Main actors for the implementation are government, EHIF and family doctors. Indirectly the patients also have a role in the success or failure of the policy, but the assumption is that they are
nevertheless eager to visit their doctor, be it for free vaccination, screening or chronic disease monitoring.
Family physicians have to provide electronic reports about the achievement of performance indicators to EHIF once per year. It basically includes information on the subset of target group patients in the list and services provided to them. EHIF will then check the reports against its database of reimbursement claims that is generated dynamically on a monthly basis.
Thus, both family physicians and EHIF must have appropriate IT-systems in place to monitor the performance. EHIF has openly stated that it needs to upgrade the information system to be able to implement policy accordingly. All the family doctors are using individual health information systems and forward reimbursement claims electronically since 1998. All upgrades, though, are on their responsibility and cost.
There are no set criteria or evaluation process, yet.
EHIF would like to monitor the process, so it is likely that the process wit appropriate indicators will be initiated.
The policy is expected to promote individual family physicians to achieve preset service targets by rewarding bonus payments. Overall goal is to improve coverage of preventive services to
general population and monitoring of chronic diseases and reduce respective morbidity and hospitalisation rates.
The policy has principal support of all stakeholders (doctors, government and insurance fund), but the final outcome is somewhat vague - no clear indicators for success or failure except the performance indicators per se. Family doctors expressed their scepticism towards the low financial input - both because of low reward and the lack of fee-for-service approach, which they would prefer.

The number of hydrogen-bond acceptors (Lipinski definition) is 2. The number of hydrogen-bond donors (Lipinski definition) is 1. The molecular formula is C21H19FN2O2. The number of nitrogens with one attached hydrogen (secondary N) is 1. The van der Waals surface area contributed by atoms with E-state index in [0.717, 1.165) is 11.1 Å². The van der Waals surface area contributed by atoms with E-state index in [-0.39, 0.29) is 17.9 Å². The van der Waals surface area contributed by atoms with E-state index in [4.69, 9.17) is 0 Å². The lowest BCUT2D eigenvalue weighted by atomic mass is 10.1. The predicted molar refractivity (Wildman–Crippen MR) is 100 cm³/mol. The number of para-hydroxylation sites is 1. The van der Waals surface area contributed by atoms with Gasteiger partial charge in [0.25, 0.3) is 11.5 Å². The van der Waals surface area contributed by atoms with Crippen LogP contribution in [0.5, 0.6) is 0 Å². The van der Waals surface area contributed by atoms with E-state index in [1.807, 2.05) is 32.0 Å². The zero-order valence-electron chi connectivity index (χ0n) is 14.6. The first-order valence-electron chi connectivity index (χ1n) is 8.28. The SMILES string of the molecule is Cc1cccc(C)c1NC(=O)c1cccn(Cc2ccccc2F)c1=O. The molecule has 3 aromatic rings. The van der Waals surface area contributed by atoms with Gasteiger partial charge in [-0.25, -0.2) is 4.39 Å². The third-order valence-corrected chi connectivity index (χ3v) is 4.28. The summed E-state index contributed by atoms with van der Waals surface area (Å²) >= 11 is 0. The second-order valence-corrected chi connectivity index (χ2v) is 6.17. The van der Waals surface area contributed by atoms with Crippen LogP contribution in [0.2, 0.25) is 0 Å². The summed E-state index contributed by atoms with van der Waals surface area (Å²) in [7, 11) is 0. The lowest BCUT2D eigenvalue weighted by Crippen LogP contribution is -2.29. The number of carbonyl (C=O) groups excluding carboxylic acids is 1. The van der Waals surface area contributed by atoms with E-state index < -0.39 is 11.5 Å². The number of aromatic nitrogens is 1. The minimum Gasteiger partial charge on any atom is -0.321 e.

There is no baseline information regarding the current level of objectives of the policy under discussion. Hopefully there will be developed some measurable outcome targets, as EHIF has expressed its practical interest in it.
It is unlikely that the policy will achieve major impact through its current implementation plan. Both the ability of family physicians to reach the benchmarks and their motivation to do so might be the obstacle, at least for the first year. An important outcome could be the first summary of the situation, i.e. a baseline description, and a better targeted and rewarded policy amendment after the first year pilot.
|Qualität||kaum Einfluss||starker Einfluss|
|Gerechtigkeit||System weniger gerecht||System gerechter|
|Kosteneffizienz||sehr gering||sehr hoch|
At the current phase it is difficult to judge upon the real impact of the policy. The implementation has not started yet, and the outcome indicators haven't been defined as of today.